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The Digital Shift of Higher Education

July 26, 2016

Online education is able to connect more students across greater distances, so it is no surprise that the use of online education is rapidly growing. However, recent surveys have shown that this growth is slowing, and in some cases, reversing. Could this indicate a shift back toward face-to-face instruction?

Over the past 14 years, the Babson Survey Research Group has documented the enrollment of college students in online courses. It comes as no surprise that the research group reported an increase of college students enrolled in at least one online course.

In its published findings, the Babson Survey Research group found that enrollment in at least one online course has increased from 9.6% of total student enrollment (1,602,970 total) in 2002, to 32.0% of total student enrollment (6,714,792) in 2011.

That growth came to a sudden halt in 2012, a decade after the Babson Survey Research group began their study. The National Center for Education Statistics (NCES) stated that student enrollment in at least one online course suddenly decreased to 5,452,100 students in 2012. Additionally, the percentage of total student population enrolled in an online course shrank from 32.0% in 2011 to 25.8% in 2012. Why this sudden decline after a decade of growth?

After this decline in 2012, online education enrollment continued to grow, but at a much slower rate than what was seen in the previous decade. NCES reported in 2013, the percentage of total student enrollment in any online education course was 27.1% (5,522,194). Data for the 2014 school year shows an additional enrollment increase of 3.7% from the previous year. Online enrollment is once again, continuing to grow, but at a substantially slower rate. These findings prompt the question: why in recent years has the growth of enrollment in online education become so stagnant?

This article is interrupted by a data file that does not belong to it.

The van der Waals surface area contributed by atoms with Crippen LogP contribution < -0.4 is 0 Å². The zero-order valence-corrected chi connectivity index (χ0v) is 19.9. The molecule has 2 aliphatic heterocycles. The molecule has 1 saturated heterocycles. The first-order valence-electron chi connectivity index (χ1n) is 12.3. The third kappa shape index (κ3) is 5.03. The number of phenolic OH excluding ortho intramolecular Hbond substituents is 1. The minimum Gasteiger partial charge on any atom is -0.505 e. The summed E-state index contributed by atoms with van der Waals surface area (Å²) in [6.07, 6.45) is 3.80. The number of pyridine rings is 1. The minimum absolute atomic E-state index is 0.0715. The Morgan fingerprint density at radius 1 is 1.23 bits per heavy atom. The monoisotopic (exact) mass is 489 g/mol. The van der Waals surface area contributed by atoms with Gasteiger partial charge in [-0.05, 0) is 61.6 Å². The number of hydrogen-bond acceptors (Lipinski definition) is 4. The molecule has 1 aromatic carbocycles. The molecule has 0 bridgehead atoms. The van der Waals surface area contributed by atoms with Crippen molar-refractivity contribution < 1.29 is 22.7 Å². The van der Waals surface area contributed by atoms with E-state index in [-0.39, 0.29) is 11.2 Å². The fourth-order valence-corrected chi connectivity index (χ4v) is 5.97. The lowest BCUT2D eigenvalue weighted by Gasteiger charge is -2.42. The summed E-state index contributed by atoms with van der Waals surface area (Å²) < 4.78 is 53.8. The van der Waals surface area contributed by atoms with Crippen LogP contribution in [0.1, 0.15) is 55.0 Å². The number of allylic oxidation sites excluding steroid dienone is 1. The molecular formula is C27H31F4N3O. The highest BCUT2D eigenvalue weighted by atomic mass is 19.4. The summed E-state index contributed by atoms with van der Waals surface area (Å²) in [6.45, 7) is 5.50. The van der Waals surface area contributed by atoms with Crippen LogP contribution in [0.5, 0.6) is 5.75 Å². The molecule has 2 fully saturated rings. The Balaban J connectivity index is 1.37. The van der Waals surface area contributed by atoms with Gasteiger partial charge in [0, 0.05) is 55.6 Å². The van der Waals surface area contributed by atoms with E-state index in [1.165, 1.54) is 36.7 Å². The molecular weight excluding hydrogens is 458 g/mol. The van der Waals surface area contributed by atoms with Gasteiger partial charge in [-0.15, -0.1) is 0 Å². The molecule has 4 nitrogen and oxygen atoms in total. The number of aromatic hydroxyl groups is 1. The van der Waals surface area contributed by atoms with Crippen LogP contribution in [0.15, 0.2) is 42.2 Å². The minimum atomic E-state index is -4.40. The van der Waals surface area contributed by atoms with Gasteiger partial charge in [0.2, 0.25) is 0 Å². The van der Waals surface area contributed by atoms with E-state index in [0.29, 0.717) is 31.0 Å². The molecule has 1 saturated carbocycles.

In response to this question, the Online Learning Consortium (OLS) prepared an article that outlined several factors to this shift in digital learning in higher education.

While the student enrollment in online education has increased, so has the concerns over student retention.

 In 2014, the belief that it is harder to retain students in online courses has grown to 44.6%. increase from 27.2% in 2004.

Faculty concerns with online education also affect its effectiveness in higher education. Although 70.8% of faculty believe that online education is critical to their institution’s long-term success, their overall acceptance of online education courses has continued to lag. In fact…

Only 28% of academic leaders say that their faculty accept the “value and legitimacy of online    education.”

While the growth of online education has be slow-going in recent years, it is widely accepted that online education is paramount to an institution’s success. Joel Hartman, Vice Provost and CIO of the University of Central Florida and the OLC Board president, agrees that:

[…] it is safe to say that online learning has become an established and increasingly important component of the American higher education landscape.

So despite the concerns over student retention and slowing of student enrollment, online education has proven to be an essential instructional method in higher educational institutions. A method that will continue to grow, even at a substantially slower rate.

Sources:

Allen, I. E. & Seaman, J. (2013). Changing course: Ten years of tracking online education in the United

                States. Babson Survey Research Group and Quahog Research Group, LLC: Pearson.

http://files.eric.ed.gov/fulltext/ED541571.pdf

U.S. Department of Education. (2014). Enrollment in distance education courses, by state: Fall 2012. National

Center for Education Statistics. http://nces.ed.gov/pubs2014/2014023.pdf

Blair, B. S. (2014). Babson study: Distance education enrollment growth continues, but at slowest rate

ever. Online Learning Consortium. http://onlinelearningconsortium.org/press-release-online-         

                learning-survey-report-2014/

 

https://nces.ed.gov/fastfacts/display.asp?id=80



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